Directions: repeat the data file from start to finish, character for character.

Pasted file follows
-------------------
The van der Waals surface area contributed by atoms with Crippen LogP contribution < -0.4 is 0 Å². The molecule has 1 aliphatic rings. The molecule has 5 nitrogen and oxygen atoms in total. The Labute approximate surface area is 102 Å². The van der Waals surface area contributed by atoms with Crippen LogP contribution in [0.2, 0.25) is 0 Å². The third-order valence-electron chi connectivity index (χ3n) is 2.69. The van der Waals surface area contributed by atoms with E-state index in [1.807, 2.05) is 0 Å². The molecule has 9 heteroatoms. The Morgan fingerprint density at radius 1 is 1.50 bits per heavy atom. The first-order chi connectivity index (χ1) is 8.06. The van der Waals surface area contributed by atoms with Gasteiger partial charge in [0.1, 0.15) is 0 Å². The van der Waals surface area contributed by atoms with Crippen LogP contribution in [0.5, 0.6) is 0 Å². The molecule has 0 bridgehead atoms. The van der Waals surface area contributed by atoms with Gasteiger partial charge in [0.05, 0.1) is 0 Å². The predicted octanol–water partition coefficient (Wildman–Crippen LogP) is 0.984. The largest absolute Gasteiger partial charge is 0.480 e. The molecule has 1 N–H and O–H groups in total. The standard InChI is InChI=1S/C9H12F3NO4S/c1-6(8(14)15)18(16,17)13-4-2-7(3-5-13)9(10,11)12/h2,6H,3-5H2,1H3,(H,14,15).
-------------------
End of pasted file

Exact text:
The van der Waals surface area contributed by atoms with Crippen LogP contribution < -0.4 is 0 Å². The molecule has 1 aliphatic rings. The molecule has 5 nitrogen and oxygen atoms in total. The Labute approximate surface area is 102 Å². The van der Waals surface area contributed by atoms with Crippen LogP contribution in [0.2, 0.25) is 0 Å². The third-order valence-electron chi connectivity index (χ3n) is 2.69. The van der Waals surface area contributed by atoms with E-state index in [1.807, 2.05) is 0 Å². The molecule has 9 heteroatoms. The Morgan fingerprint density at radius 1 is 1.50 bits per heavy atom. The first-order chi connectivity index (χ1) is 8.06. The van der Waals surface area contributed by atoms with Gasteiger partial charge in [0.1, 0.15) is 0 Å². The van der Waals surface area contributed by atoms with Crippen LogP contribution in [0.5, 0.6) is 0 Å². The molecule has 0 bridgehead atoms. The van der Waals surface area contributed by atoms with Gasteiger partial charge in [0.05, 0.1) is 0 Å². The predicted octanol–water partition coefficient (Wildman–Crippen LogP) is 0.984. The largest absolute Gasteiger partial charge is 0.480 e. The molecule has 1 N–H and O–H groups in total. The standard InChI is InChI=1S/C9H12F3NO4S/c1-6(8(14)15)18(16,17)13-4-2-7(3-5-13)9(10,11)12/h2,6H,3-5H2,1H3,(H,14,15).